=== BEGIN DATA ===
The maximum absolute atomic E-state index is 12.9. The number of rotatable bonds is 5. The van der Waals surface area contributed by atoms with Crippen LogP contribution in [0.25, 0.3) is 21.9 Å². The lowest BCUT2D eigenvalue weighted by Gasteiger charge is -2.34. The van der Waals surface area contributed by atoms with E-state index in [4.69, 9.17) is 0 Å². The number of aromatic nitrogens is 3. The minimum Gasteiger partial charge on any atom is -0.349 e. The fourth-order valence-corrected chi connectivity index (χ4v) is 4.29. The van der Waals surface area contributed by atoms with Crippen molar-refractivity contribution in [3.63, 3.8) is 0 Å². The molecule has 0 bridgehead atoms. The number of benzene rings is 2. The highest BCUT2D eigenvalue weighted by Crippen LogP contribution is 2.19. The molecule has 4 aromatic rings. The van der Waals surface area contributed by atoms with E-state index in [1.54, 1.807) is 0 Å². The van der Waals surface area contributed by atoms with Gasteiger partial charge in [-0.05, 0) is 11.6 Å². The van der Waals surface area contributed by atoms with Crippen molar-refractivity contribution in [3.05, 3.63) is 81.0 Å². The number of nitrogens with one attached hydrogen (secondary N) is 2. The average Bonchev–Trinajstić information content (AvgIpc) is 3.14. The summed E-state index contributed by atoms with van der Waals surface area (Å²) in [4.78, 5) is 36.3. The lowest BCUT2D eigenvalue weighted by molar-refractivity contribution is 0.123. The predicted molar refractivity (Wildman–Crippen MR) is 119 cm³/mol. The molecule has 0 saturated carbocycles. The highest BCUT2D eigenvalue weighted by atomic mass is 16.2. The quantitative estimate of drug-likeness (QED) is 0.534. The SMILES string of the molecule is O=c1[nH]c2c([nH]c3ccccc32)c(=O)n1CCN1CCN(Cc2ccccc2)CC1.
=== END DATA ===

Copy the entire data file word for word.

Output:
The maximum absolute atomic E-state index is 12.9. The number of rotatable bonds is 5. The van der Waals surface area contributed by atoms with Crippen LogP contribution in [0.25, 0.3) is 21.9 Å². The lowest BCUT2D eigenvalue weighted by Gasteiger charge is -2.34. The van der Waals surface area contributed by atoms with E-state index in [4.69, 9.17) is 0 Å². The number of aromatic nitrogens is 3. The minimum Gasteiger partial charge on any atom is -0.349 e. The fourth-order valence-corrected chi connectivity index (χ4v) is 4.29. The van der Waals surface area contributed by atoms with Crippen molar-refractivity contribution in [3.63, 3.8) is 0 Å². The molecule has 0 bridgehead atoms. The number of benzene rings is 2. The highest BCUT2D eigenvalue weighted by Crippen LogP contribution is 2.19. The molecule has 4 aromatic rings. The van der Waals surface area contributed by atoms with E-state index in [1.54, 1.807) is 0 Å². The van der Waals surface area contributed by atoms with Gasteiger partial charge in [-0.05, 0) is 11.6 Å². The van der Waals surface area contributed by atoms with Crippen molar-refractivity contribution in [3.05, 3.63) is 81.0 Å². The number of nitrogens with one attached hydrogen (secondary N) is 2. The average Bonchev–Trinajstić information content (AvgIpc) is 3.14. The summed E-state index contributed by atoms with van der Waals surface area (Å²) in [4.78, 5) is 36.3. The lowest BCUT2D eigenvalue weighted by molar-refractivity contribution is 0.123. The predicted molar refractivity (Wildman–Crippen MR) is 119 cm³/mol. The molecule has 0 saturated carbocycles. The highest BCUT2D eigenvalue weighted by atomic mass is 16.2. The quantitative estimate of drug-likeness (QED) is 0.534. The SMILES string of the molecule is O=c1[nH]c2c([nH]c3ccccc32)c(=O)n1CCN1CCN(Cc2ccccc2)CC1.